Disclaimer: The views expressed in this article are those of the author and do not necessarily reflect the views of the Economic Times – ET Edge Insights, its management, or its members


Economies and energy markets are still reeling from the impact of COVID-19. Until recently, energy was perceived as a necessary resource whose cost was to be minimized and managed. This perception is changing in a post COVID-19 world. There is a heightened sense of awareness about ecological preservation and sustainability. The pandemic has made us realize how fragile our natural ecosystem truly is.

Policymakers, businesses, and other organizations are making a conscious shift towards a decarbonized future.  Presently, fossil fuels still dominate the energy landscape and a lot needs to be done to make a transition to clean energy. Based on insights, here are the key trends that are shaping the energy landscape in 2021:

Renewables are becoming more affordable

No longer are fossil fuels less expensive than renewable energy. Each year, with various advancements, clean-energy options are becoming more affordable. In certain instances, renewables are cheaper than fossil fuels.

For instance, the cost of generating solar power has declined by 89 percent in a decade. In many countries, going solar is a cheaper option that building coal power plants. Solar power has become the cheapest electricity option in history for many countries.  According to data from IEA, since 2010, solar power capacity world-over has increased by 18 times. Making a shift to hydro, wind, and solar energy sources for power generation could prevent the millions of deaths that happen to due to air pollution each year.

Carbon neutrality commitments

Prior to the Climate Ambition Summit last year, many announcements were made pertaining to countries that represented 65 % of the world’s CO2 emissions: These countries would commit to carbon neutrality or reaching net zero emissions. Over the years, many countries have made pledges to build back in a sustainable manner with an emphasis on carbon neutrality. Some of these countries include those with high carbon emissions like South Korea, Japan, China and the UK. Eventually, these pledges shall translate into actionable steps and concerted global efforts towards a sustainable future.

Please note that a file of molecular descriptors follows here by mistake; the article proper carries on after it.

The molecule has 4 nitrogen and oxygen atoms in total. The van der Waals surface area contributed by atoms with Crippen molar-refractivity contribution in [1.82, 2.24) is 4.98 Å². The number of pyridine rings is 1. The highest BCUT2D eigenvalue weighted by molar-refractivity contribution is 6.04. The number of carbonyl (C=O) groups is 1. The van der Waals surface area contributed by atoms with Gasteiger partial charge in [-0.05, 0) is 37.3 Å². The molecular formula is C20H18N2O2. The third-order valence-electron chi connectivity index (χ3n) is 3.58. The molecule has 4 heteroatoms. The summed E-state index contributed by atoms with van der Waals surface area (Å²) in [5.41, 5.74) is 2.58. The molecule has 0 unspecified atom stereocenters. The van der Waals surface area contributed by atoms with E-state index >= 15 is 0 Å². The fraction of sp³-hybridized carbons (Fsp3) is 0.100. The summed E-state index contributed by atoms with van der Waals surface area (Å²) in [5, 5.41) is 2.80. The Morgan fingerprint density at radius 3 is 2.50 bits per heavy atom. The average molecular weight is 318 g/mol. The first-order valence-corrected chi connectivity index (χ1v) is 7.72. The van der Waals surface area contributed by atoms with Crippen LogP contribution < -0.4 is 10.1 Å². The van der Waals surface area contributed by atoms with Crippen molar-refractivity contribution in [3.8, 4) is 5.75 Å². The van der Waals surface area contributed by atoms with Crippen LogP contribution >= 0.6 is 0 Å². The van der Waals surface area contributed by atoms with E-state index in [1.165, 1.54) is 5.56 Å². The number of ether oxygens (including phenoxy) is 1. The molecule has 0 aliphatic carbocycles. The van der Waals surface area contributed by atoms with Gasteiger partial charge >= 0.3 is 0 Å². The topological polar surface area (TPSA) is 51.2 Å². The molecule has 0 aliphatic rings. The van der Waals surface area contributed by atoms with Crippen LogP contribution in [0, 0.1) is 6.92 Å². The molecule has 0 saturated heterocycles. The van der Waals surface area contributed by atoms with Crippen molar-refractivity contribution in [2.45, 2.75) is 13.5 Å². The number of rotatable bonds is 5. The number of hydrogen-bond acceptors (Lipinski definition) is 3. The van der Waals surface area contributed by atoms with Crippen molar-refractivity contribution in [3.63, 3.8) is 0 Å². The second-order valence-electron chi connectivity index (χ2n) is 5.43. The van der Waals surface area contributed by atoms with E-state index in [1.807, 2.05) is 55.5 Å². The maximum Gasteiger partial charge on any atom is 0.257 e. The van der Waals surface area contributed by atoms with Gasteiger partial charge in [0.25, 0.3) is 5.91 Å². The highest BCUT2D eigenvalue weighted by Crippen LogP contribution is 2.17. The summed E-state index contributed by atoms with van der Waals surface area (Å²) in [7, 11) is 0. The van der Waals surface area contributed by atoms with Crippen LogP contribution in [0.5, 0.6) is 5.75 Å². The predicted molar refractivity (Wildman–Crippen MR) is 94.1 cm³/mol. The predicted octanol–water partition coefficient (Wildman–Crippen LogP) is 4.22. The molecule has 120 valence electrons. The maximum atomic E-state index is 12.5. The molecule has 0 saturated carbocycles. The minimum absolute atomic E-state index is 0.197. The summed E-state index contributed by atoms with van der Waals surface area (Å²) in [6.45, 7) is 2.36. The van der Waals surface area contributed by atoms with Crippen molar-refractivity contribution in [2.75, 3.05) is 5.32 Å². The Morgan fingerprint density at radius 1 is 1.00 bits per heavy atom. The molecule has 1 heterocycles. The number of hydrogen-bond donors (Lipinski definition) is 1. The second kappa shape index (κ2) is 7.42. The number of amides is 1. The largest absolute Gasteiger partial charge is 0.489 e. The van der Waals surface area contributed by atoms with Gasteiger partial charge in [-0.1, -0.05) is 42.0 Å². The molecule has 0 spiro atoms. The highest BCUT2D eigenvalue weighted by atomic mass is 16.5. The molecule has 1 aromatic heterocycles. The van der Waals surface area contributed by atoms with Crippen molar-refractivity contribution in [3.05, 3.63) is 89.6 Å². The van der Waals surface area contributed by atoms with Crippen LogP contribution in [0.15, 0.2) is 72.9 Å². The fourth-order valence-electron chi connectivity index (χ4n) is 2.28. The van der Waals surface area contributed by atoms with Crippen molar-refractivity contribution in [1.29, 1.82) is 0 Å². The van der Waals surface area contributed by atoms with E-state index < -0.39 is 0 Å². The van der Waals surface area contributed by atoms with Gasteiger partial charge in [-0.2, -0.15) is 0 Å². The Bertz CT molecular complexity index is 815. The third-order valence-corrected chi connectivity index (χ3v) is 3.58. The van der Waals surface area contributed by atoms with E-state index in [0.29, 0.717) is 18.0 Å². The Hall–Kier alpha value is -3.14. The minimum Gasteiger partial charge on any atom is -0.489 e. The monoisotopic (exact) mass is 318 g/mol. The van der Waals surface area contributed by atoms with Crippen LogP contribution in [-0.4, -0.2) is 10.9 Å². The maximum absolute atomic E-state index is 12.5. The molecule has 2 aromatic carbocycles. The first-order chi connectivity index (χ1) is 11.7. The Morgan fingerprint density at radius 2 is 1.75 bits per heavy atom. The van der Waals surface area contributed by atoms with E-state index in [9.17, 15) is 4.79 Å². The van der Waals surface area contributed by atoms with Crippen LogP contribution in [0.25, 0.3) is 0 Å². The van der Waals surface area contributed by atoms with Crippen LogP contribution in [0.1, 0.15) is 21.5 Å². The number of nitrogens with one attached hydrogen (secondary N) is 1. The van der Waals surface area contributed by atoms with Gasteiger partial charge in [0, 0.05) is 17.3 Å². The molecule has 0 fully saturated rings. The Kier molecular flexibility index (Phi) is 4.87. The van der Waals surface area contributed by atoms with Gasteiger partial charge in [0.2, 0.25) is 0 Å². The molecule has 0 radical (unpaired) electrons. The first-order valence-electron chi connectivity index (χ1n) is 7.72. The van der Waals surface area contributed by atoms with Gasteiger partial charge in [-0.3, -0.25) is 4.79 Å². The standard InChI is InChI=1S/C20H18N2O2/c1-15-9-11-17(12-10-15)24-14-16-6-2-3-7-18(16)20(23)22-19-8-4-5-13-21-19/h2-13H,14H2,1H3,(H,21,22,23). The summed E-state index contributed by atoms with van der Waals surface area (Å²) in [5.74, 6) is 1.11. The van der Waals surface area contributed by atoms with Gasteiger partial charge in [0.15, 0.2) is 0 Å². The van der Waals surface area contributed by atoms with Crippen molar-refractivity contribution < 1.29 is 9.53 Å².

As countries recover from the pandemic, there has been a renewed emphasis on preserving the natural ecosystem and mitigating climate change.

Job creation with clean energy

According to the International Labour Organization, clean energy can also be an engine for job creation. Despite a loss in jobs from fossil fuel energy generation, renewables could make up for those job losses by creating three times as many jobs.

Clean energy is also an engine for job creation. The energy transition can create 18 million jobs by 2030, even when accounting for the inevitable losses of fossil fuel jobs. Investing in renewables could create nearly three times as many jobs as investing in fossil fuels. In many ways, renewable energy is a win-win. Not only can it help build sustainable and smart future cities, but also improve healthcare for those stricken by poverty globally. It would enable affordable energy and healthy living.

Business edge

For many businesses, a shift to renewable energy could help make them more competitive. A shift towards sustainability could be a key differentiator for business economics, stakeholder loyalty and market goodwill.  Renewable energy would also bring down the costs of power creation, conducting operations, and consumption.  Governments also offer tax benefits to companies that have a better carbon footprint.

It is also a strategic factor for decision making. Consumers look at the energy efficiency of products and services before making a purchase decision.  In the long-run, a move towards sustainability would confer companies with cost advantages that would help them increase their market share. According to McKinsey, energy is now a strategic factor, for 40 percent of global revenue.

To conclude, the transition to a carbon neutral future I set to be a monumental challenge. Companies, stakeholders, policymakers, and world-governments will have to come together to ensure this transition. Presently, renewable solutions exist but there is a need to accelerate their adoption and scale-up their use cases to see a discernible difference in sustainability efforts.  2021 looks like the year when world economies will rise to the challenge of putting into action their commitment towards sustainability.

Disclaimer: The views expressed in this article are those of the author and do not necessarily reflect the views of the Economic Times – ET Edge Insights, its management, or its members

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